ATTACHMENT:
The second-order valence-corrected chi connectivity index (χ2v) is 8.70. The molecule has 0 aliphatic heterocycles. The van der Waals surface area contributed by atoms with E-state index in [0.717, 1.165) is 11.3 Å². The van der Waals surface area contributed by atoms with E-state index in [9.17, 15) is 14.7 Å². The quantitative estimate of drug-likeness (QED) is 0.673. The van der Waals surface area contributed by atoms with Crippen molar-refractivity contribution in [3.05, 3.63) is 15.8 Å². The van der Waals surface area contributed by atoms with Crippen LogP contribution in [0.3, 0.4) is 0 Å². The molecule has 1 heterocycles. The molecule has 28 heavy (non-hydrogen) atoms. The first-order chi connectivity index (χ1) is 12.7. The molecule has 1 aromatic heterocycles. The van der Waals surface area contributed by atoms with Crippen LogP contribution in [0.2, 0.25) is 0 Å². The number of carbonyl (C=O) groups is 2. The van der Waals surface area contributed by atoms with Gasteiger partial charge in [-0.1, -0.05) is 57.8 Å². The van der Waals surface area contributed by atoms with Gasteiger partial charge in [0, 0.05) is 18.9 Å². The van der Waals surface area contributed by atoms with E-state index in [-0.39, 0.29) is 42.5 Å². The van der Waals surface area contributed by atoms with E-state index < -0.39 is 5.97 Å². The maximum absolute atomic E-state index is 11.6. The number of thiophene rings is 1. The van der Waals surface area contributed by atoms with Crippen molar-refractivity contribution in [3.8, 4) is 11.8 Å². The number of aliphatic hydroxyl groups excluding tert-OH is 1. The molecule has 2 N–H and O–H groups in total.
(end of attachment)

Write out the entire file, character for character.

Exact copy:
The second-order valence-corrected chi connectivity index (χ2v) is 8.70. The molecule has 0 aliphatic heterocycles. The van der Waals surface area contributed by atoms with E-state index in [0.717, 1.165) is 11.3 Å². The van der Waals surface area contributed by atoms with E-state index in [9.17, 15) is 14.7 Å². The quantitative estimate of drug-likeness (QED) is 0.673. The van der Waals surface area contributed by atoms with Crippen molar-refractivity contribution in [3.05, 3.63) is 15.8 Å². The van der Waals surface area contributed by atoms with Crippen LogP contribution in [0.3, 0.4) is 0 Å². The molecule has 1 heterocycles. The molecule has 28 heavy (non-hydrogen) atoms. The first-order chi connectivity index (χ1) is 12.7. The molecule has 1 aromatic heterocycles. The van der Waals surface area contributed by atoms with Crippen LogP contribution in [0.2, 0.25) is 0 Å². The number of carbonyl (C=O) groups is 2. The van der Waals surface area contributed by atoms with Gasteiger partial charge in [-0.1, -0.05) is 57.8 Å². The van der Waals surface area contributed by atoms with Gasteiger partial charge in [0, 0.05) is 18.9 Å². The van der Waals surface area contributed by atoms with E-state index in [-0.39, 0.29) is 42.5 Å². The van der Waals surface area contributed by atoms with E-state index < -0.39 is 5.97 Å². The maximum absolute atomic E-state index is 11.6. The number of thiophene rings is 1. The van der Waals surface area contributed by atoms with Crippen molar-refractivity contribution in [3.8, 4) is 11.8 Å². The number of aliphatic hydroxyl groups excluding tert-OH is 1. The molecule has 2 N–H and O–H groups in total.